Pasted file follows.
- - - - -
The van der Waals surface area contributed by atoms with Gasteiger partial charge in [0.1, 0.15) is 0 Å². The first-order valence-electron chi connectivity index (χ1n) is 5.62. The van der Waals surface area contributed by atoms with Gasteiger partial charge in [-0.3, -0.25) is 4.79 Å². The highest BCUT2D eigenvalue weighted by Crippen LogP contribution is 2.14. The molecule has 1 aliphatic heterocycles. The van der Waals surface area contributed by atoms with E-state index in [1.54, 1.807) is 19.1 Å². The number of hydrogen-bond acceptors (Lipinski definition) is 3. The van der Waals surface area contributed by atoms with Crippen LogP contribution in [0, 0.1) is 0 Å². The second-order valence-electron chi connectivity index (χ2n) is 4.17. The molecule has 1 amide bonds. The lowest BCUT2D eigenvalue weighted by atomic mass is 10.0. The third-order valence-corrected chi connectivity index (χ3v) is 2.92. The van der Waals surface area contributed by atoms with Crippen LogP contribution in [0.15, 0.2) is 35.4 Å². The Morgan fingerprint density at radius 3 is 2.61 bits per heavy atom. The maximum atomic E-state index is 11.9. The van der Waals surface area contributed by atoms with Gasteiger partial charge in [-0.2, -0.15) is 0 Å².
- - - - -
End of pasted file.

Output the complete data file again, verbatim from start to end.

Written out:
The van der Waals surface area contributed by atoms with Gasteiger partial charge in [0.1, 0.15) is 0 Å². The first-order valence-electron chi connectivity index (χ1n) is 5.62. The van der Waals surface area contributed by atoms with Gasteiger partial charge in [-0.3, -0.25) is 4.79 Å². The highest BCUT2D eigenvalue weighted by Crippen LogP contribution is 2.14. The molecule has 1 aliphatic heterocycles. The van der Waals surface area contributed by atoms with E-state index in [1.54, 1.807) is 19.1 Å². The number of hydrogen-bond acceptors (Lipinski definition) is 3. The van der Waals surface area contributed by atoms with Crippen LogP contribution in [0, 0.1) is 0 Å². The second-order valence-electron chi connectivity index (χ2n) is 4.17. The molecule has 1 amide bonds. The lowest BCUT2D eigenvalue weighted by atomic mass is 10.0. The third-order valence-corrected chi connectivity index (χ3v) is 2.92. The van der Waals surface area contributed by atoms with Crippen LogP contribution in [0.15, 0.2) is 35.4 Å². The Morgan fingerprint density at radius 3 is 2.61 bits per heavy atom. The maximum atomic E-state index is 11.9. The van der Waals surface area contributed by atoms with Gasteiger partial charge in [-0.2, -0.15) is 0 Å².